Plein Air Painting on the Quad

Professor Lindsey Dunnagan’s Painting I class took advantage of the wonderful warm weather we’ve been having to go outside and practice their art outside the studio, following in the footsteps of such luminaries as Renoir and Monet.  It was beautiful but, sadly for the artists, rain is predicted for the next couple of days.

                        Violet Odzinski paints outside on a beautiful early autumn day.

Art in Unexpected Places

Have you noticed any smiling or particularly hungry-looking trash cans recently?

 

 

 

 

 

 

 

 

 

 

 

Any giraffes nibbling on your hair?  Someone just hanging on?

 

 

 

 

 

 

 

Are you feeling very small? or REALLY hungry?

Maybe you are experiencing ART IN UNEXPECTED PLACES, a project of Professor Lindsay Dunnagan’s Advanced Painting classes.  (Top row by Daniel Degenhardt; Second row (l) Lindsay Picht, (r) Austin Dellamano; Third row (l) Mia Palumbo, (r) Lisa Simms; Fourth row: Mona Abhari; Below: photo of class at the north gate to the university.

University Gallery Opening August 29th

Works by Professors Rusty Nelson (left) and Wynne Wilbur (right).

Join us Tuesday, August 29th at 5pm for the Fall 2017 New Work by Truman State Art Faculty show, featuring works from Professors Matt Derezinski, Lindsey Dunnagan, Aaron Neeley, Russell Nelson, and Wynne Wilbur.  The show will be up through the 6th of October.

Professor Lindsey Dunnagan’s Collaborative Art Project

Painting professor Lindsey Dunnagan invites people to participate in her new artwork at Paul Artspace Residency in Saint Louis, on August 6th.  She writes:

Carrying resentment, anger, or regret can negatively affect mental health and the body.  International Forgiveness Day (August 6th, 2017) provides an opportunity to shed these feelings.  In this interactive project, visitors are invited to Paul Artspace in Saint Louis where they can transfer unwanted negative emotions to “stones” through writing.

These stones are interconnected sculptural forms made of concrete that are absorbent and heavy.  Once participants write or draw on the concrete forms they may cover parts or their entire message with a black polish.  Then visitors can leave their stones in the forest.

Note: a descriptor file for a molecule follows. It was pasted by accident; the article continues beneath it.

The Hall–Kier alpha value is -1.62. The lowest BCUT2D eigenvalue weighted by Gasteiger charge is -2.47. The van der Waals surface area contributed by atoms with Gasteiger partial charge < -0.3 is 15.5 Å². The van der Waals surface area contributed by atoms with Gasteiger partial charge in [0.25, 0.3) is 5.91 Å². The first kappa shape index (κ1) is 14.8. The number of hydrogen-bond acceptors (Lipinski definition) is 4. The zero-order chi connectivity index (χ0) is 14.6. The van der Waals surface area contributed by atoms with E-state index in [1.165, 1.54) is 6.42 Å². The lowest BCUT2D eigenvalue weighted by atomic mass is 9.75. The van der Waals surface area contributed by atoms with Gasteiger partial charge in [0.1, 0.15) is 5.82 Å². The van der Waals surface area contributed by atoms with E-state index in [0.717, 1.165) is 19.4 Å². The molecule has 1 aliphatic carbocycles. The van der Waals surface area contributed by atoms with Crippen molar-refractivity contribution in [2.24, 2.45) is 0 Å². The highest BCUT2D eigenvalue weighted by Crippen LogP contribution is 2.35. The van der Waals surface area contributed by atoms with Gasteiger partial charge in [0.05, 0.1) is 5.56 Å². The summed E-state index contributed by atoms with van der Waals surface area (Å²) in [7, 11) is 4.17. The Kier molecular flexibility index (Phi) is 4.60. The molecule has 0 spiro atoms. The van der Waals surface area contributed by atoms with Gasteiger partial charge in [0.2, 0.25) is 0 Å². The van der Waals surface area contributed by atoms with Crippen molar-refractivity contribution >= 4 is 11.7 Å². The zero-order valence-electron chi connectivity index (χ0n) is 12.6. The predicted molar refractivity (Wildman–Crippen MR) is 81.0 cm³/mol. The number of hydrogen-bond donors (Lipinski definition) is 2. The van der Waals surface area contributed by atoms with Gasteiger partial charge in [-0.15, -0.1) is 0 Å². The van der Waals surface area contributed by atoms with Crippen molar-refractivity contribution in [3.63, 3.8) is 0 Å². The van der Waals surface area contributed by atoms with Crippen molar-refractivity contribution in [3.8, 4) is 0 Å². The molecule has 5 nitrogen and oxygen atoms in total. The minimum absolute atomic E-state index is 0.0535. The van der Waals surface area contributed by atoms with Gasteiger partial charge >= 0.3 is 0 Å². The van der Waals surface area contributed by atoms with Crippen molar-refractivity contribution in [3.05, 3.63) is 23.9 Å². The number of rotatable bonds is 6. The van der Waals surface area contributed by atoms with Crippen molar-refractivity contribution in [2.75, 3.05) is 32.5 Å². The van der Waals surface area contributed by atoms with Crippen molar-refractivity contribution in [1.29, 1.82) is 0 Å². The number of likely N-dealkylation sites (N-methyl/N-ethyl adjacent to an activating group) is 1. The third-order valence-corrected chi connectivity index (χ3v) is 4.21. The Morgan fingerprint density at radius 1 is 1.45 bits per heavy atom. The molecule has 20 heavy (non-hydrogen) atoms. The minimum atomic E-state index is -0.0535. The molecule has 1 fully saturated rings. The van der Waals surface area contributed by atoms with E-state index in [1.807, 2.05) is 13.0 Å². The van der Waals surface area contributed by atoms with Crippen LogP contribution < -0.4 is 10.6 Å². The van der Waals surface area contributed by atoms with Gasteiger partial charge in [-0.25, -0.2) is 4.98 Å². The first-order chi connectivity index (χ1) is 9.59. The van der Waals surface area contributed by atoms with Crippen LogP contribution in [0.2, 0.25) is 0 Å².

Because the concrete is heavy, it serves as a metaphor of emotional weight.  Leaving the stones behind is physical act of literally letting go and a symbolic way of healing.

After the event, stones will be collected for a sculptural altar in a gallery where the project can continue. In the gallery, new visitors may write on new stones while sifting through the ones others have left. My hope is that this project can help people feel less alone and provide some peace for people who are dealing with difficult issues.

The details:

When: August 6th, 12 – 6pm

Where: Paul Artspace 14516 Sinks Rd, Florissant, MO 63034

For more details, including a map to the location, take a look at her website.

Art Projects Look to Science for Inspiration

Art professors Lindsey Dunnagan and Francine Fox promoted interdisciplinary studies by inviting their students to sketch or paint in partnership with the sciences for first-hand experience with live, unique subjects.
Dunnagan’s class worked with science professors, including Jay Bauman, Elisabeth Hooper and Timothy Waston. Bauman taught students how to attach reflective nodes to their bodies and capture motion in 360 degrees by using special recording devices in the Piper Lab. Students painted how meaning is conveyed in body movements using the technology.

In another project, students painted plants and animals from the greenhouse using elements of a Japanese marbling technique and seed collections. Walston also set up a lab for students to investigate single cell organisms from pond water. The students also explored how other objects, such as dried plants, a cracked egg and clothes, looked when magnified a thousand times.

Teams within Fox’s class created multi-panel pieces of artwork centering on a given theme to render realistic representations of their subject matter. Later depictions also included distortions of their imagery to better communicate their concepts. Continue reading